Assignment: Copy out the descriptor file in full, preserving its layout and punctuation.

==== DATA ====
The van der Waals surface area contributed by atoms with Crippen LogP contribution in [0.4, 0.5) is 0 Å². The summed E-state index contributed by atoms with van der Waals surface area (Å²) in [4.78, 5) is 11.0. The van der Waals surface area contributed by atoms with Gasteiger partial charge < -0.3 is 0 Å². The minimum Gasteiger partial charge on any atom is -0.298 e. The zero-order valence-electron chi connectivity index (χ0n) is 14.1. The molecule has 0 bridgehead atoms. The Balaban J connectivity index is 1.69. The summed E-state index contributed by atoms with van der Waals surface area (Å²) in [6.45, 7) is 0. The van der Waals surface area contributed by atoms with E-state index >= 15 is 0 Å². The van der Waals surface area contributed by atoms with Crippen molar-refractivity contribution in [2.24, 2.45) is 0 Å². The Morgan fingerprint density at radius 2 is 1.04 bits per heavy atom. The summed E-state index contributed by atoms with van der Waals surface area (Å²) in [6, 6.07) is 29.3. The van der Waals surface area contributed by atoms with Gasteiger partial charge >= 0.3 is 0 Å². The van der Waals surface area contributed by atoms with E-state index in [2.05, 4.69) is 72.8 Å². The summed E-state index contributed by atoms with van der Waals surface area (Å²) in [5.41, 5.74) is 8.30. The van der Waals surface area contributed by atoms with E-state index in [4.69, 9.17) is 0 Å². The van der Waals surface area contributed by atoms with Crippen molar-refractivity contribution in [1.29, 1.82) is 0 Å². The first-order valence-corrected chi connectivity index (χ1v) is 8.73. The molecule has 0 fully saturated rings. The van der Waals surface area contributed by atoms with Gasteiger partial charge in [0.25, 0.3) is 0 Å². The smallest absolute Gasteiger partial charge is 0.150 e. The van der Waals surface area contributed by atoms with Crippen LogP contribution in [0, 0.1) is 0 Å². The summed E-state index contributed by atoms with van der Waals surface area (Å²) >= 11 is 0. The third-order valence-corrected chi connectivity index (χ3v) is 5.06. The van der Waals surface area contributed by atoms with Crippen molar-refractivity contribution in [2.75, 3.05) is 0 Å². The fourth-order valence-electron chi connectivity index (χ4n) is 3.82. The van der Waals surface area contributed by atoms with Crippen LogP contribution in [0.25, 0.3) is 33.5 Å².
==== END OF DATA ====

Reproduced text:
The van der Waals surface area contributed by atoms with Crippen LogP contribution in [0.4, 0.5) is 0 Å². The summed E-state index contributed by atoms with van der Waals surface area (Å²) in [4.78, 5) is 11.0. The van der Waals surface area contributed by atoms with Gasteiger partial charge < -0.3 is 0 Å². The minimum Gasteiger partial charge on any atom is -0.298 e. The zero-order valence-electron chi connectivity index (χ0n) is 14.1. The molecule has 0 bridgehead atoms. The Balaban J connectivity index is 1.69. The summed E-state index contributed by atoms with van der Waals surface area (Å²) in [6.45, 7) is 0. The van der Waals surface area contributed by atoms with E-state index >= 15 is 0 Å². The van der Waals surface area contributed by atoms with Crippen molar-refractivity contribution in [2.24, 2.45) is 0 Å². The Morgan fingerprint density at radius 2 is 1.04 bits per heavy atom. The summed E-state index contributed by atoms with van der Waals surface area (Å²) in [6, 6.07) is 29.3. The van der Waals surface area contributed by atoms with Gasteiger partial charge >= 0.3 is 0 Å². The van der Waals surface area contributed by atoms with E-state index in [2.05, 4.69) is 72.8 Å². The summed E-state index contributed by atoms with van der Waals surface area (Å²) in [5.41, 5.74) is 8.30. The van der Waals surface area contributed by atoms with E-state index in [4.69, 9.17) is 0 Å². The van der Waals surface area contributed by atoms with Crippen molar-refractivity contribution in [1.29, 1.82) is 0 Å². The first-order valence-corrected chi connectivity index (χ1v) is 8.73. The molecule has 0 fully saturated rings. The van der Waals surface area contributed by atoms with Gasteiger partial charge in [0.25, 0.3) is 0 Å². The smallest absolute Gasteiger partial charge is 0.150 e. The van der Waals surface area contributed by atoms with Crippen LogP contribution in [0, 0.1) is 0 Å². The summed E-state index contributed by atoms with van der Waals surface area (Å²) >= 11 is 0. The third-order valence-corrected chi connectivity index (χ3v) is 5.06. The van der Waals surface area contributed by atoms with Crippen molar-refractivity contribution in [2.75, 3.05) is 0 Å². The fourth-order valence-electron chi connectivity index (χ4n) is 3.82. The van der Waals surface area contributed by atoms with Crippen LogP contribution in [0.25, 0.3) is 33.5 Å².